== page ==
On Wednesday night the Wizards celebrated as if it had been years since they last were a meaningful basketball team. The celebration continued from the court onto #WizardsTwitter and then into the locker room where a giddy bunch of NBA players young, old, and wise were sporting shit eating grins from ear to ear.
From a fan’s perspective there were some mixed emotions to their celebration…In one corner you had the group of people who didn’t like the celebration at midcourt, you know the fans who apparently have not been watching this team for decades and don’t believe a playoff berth after six years is worth celebrating. And then you also had a smaller group led by none other than Thom Loverro of ESPN980 that was still focused on a larger issue that I’m sure will only get louder as the summer approaches: GM Ernie Grunfeld.
To both these groups I say, chill out. Enjoy the moment. What this six-year drought should have taught all Wizards and legacy Bullets fans is that we need to embrace, enjoy and get behind the team that we root for when good things happen — without stipulations. We also need to accept the fact that it is a process.
You don’t just go from losing 277 games over five seasons to a playoff powerhouse. John Wall had to learn to lead all the while the entire composition of the team was gutted and replaced. The chemistry between Wall, Bradley Beal and the rest of their comrades took time and anybody who has watched this team the last few years knows exactly how far they’ve come.
You may not like the architect of the project (Ernie), you may not even be a fan of the project manager (Randy) but we’ve watched a lot of crappy basketball — for some of us multiple decades worth — so let’s not over valuate the accomplishment but let’s also not under appreciate it either.
My bigger concern has nothing to do with accomplishing the first goal of reaching the playoffs, or how or when a player is celebrated, although let’s hope that they got the excitement out before suiting up for the Main Event.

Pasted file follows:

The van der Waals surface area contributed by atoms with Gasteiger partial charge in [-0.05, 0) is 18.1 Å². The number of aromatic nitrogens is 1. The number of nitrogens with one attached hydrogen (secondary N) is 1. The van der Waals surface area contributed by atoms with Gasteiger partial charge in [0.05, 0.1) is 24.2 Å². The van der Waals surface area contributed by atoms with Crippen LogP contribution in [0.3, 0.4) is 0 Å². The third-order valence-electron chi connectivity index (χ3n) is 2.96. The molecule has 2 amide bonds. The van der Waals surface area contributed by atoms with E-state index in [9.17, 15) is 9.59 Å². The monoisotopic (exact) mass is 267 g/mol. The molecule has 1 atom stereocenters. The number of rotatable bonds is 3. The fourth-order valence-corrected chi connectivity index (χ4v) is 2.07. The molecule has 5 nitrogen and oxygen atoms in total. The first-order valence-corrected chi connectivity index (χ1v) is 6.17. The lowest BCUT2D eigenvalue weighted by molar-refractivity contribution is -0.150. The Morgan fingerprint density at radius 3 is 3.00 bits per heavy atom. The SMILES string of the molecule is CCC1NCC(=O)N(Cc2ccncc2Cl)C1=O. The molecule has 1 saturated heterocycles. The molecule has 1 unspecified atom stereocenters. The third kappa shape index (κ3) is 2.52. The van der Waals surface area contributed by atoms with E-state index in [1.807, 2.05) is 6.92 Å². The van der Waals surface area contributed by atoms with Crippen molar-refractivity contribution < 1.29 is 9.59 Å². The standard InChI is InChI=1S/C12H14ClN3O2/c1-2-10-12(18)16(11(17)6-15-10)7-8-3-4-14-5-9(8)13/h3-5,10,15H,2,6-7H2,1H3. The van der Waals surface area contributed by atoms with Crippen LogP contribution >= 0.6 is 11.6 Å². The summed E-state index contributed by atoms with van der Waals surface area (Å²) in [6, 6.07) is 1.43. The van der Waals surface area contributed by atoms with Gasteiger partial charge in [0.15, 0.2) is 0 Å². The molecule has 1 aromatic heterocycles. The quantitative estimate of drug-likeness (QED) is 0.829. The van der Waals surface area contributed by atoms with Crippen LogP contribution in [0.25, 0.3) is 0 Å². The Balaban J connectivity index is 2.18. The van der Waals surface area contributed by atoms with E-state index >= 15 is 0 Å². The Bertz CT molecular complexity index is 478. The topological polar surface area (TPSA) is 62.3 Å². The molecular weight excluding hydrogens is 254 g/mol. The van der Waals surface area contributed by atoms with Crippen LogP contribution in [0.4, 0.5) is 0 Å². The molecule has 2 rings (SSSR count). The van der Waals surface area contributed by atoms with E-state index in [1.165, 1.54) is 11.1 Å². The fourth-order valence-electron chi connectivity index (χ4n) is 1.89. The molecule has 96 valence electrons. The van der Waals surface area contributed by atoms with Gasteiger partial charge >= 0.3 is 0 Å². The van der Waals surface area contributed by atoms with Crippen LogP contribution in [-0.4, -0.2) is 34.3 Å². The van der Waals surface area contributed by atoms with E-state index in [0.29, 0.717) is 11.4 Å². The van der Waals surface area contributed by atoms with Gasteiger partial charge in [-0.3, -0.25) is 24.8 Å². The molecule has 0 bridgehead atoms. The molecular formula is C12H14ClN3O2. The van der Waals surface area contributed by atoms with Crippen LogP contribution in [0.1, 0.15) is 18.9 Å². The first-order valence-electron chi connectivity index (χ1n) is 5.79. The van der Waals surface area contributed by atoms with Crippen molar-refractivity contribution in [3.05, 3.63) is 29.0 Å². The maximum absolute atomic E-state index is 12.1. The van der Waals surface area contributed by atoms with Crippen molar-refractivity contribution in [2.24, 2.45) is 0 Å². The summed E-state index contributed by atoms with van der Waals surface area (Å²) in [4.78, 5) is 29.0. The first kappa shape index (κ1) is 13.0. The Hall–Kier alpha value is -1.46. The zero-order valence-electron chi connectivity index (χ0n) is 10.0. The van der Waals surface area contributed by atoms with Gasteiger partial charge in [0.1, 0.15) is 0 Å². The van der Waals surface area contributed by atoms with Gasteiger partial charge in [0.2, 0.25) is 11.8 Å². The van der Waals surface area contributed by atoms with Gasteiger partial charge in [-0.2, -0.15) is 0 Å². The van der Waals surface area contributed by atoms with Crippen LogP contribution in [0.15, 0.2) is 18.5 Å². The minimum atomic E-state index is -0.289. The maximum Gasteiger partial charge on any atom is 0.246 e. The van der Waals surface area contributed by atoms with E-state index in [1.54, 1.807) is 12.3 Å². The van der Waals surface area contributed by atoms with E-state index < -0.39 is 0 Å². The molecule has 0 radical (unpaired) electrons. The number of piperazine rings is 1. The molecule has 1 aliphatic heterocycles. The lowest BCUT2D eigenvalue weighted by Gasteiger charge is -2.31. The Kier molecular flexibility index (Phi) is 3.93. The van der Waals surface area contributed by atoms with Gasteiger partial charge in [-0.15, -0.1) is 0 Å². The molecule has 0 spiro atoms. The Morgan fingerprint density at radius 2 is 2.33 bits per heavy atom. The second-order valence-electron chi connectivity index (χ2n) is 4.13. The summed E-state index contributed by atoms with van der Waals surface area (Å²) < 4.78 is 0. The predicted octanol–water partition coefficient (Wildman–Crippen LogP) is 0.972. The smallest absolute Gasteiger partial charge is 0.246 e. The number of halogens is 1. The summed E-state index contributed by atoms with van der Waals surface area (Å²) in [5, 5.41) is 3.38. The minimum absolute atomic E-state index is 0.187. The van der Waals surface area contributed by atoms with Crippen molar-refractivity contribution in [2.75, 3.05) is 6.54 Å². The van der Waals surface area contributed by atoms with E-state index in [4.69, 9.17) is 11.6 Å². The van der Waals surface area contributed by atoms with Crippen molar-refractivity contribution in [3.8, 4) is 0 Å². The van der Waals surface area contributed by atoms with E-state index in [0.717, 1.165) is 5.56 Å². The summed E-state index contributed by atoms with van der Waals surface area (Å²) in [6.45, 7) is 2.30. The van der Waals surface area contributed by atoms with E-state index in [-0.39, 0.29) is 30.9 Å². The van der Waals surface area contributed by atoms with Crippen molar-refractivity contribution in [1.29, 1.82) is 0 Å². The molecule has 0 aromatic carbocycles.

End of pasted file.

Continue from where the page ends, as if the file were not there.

My worry has more to do with how the Wizards finish out the year and what they have to do to be successful in the playoffs. Coach Wittman eluded to this sentiment in his last press conference following the Celtics game.
Allow me to interpret what Coach Wittman said; Washington has seven games left to build on a very impressive win over the Celtics and in order to build on that they have to do what they seem to do very well when they win, and avoid the things they typically do when they lose. How’s that for some John Madden like analysis?
I believe there are a couple factors to the Wizards and any potential postseason success, the first of which is ball movement and a lot more of this…
Outside of good ball movement and protecting the basketball, the biggest factor to whether Washington will be renting time on TNT for the playoffs for a couple nights or setting up for a little timeshare will be their 3-point shooting.
The Wizards are number 2 in the NBA in 3 point shooting, only trailing the Spurs at 38.8% also known as an average of 8.1 out of 20.9 attempts per game. Next closest Eastern Conference team? The Knicks at number 8, shooting 37.1%.